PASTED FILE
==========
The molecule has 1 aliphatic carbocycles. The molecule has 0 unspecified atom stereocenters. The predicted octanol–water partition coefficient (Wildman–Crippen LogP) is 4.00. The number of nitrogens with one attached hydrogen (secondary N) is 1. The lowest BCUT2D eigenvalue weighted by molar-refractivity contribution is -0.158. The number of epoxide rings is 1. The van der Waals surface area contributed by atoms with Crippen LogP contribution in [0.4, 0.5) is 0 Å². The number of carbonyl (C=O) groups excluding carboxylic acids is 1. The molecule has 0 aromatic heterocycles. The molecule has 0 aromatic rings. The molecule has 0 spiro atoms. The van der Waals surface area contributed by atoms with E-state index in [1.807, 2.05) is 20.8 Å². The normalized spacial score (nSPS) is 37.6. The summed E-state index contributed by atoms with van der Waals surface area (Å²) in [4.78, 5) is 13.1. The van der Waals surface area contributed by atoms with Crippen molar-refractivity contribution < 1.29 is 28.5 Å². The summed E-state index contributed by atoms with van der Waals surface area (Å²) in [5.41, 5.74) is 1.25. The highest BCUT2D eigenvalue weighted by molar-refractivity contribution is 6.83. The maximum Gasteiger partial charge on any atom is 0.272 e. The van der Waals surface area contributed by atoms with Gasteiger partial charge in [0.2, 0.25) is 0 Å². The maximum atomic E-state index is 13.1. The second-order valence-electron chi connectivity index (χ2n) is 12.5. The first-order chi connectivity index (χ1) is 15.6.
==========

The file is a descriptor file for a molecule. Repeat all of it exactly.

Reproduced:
The molecule has 1 aliphatic carbocycles. The molecule has 0 unspecified atom stereocenters. The predicted octanol–water partition coefficient (Wildman–Crippen LogP) is 4.00. The number of nitrogens with one attached hydrogen (secondary N) is 1. The lowest BCUT2D eigenvalue weighted by molar-refractivity contribution is -0.158. The number of epoxide rings is 1. The van der Waals surface area contributed by atoms with Crippen LogP contribution in [0.4, 0.5) is 0 Å². The number of carbonyl (C=O) groups excluding carboxylic acids is 1. The molecule has 0 aromatic heterocycles. The molecule has 0 aromatic rings. The molecule has 0 spiro atoms. The van der Waals surface area contributed by atoms with E-state index in [1.807, 2.05) is 20.8 Å². The normalized spacial score (nSPS) is 37.6. The summed E-state index contributed by atoms with van der Waals surface area (Å²) in [4.78, 5) is 13.1. The van der Waals surface area contributed by atoms with Crippen molar-refractivity contribution < 1.29 is 28.5 Å². The summed E-state index contributed by atoms with van der Waals surface area (Å²) in [5.41, 5.74) is 1.25. The highest BCUT2D eigenvalue weighted by molar-refractivity contribution is 6.83. The maximum Gasteiger partial charge on any atom is 0.272 e. The van der Waals surface area contributed by atoms with Gasteiger partial charge in [0.2, 0.25) is 0 Å². The maximum atomic E-state index is 13.1. The second-order valence-electron chi connectivity index (χ2n) is 12.5. The first-order chi connectivity index (χ1) is 15.6.